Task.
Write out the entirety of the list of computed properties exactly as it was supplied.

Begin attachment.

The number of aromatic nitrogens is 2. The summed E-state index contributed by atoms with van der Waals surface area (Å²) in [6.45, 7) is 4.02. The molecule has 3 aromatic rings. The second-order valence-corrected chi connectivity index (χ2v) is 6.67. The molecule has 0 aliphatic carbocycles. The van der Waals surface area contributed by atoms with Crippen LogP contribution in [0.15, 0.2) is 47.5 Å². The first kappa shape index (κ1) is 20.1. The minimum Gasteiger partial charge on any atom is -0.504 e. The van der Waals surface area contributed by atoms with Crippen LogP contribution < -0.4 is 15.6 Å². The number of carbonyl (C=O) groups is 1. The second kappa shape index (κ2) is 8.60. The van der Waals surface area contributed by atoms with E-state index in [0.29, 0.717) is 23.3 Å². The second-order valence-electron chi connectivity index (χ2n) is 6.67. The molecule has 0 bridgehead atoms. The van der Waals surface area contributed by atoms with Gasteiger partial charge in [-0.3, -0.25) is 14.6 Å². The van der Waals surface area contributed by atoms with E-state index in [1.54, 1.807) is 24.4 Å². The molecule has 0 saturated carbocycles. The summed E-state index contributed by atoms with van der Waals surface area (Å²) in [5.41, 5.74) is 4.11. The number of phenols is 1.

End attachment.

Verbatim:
The number of aromatic nitrogens is 2. The summed E-state index contributed by atoms with van der Waals surface area (Å²) in [6.45, 7) is 4.02. The molecule has 3 aromatic rings. The second-order valence-corrected chi connectivity index (χ2v) is 6.67. The molecule has 0 aliphatic carbocycles. The van der Waals surface area contributed by atoms with Crippen LogP contribution in [0.15, 0.2) is 47.5 Å². The first kappa shape index (κ1) is 20.1. The minimum Gasteiger partial charge on any atom is -0.504 e. The van der Waals surface area contributed by atoms with Crippen LogP contribution < -0.4 is 15.6 Å². The number of carbonyl (C=O) groups is 1. The second kappa shape index (κ2) is 8.60. The van der Waals surface area contributed by atoms with E-state index in [0.29, 0.717) is 23.3 Å². The second-order valence-electron chi connectivity index (χ2n) is 6.67. The molecule has 0 bridgehead atoms. The van der Waals surface area contributed by atoms with Gasteiger partial charge in [-0.3, -0.25) is 14.6 Å². The van der Waals surface area contributed by atoms with E-state index in [1.54, 1.807) is 24.4 Å². The molecule has 0 saturated carbocycles. The summed E-state index contributed by atoms with van der Waals surface area (Å²) in [5.41, 5.74) is 4.11. The number of phenols is 1.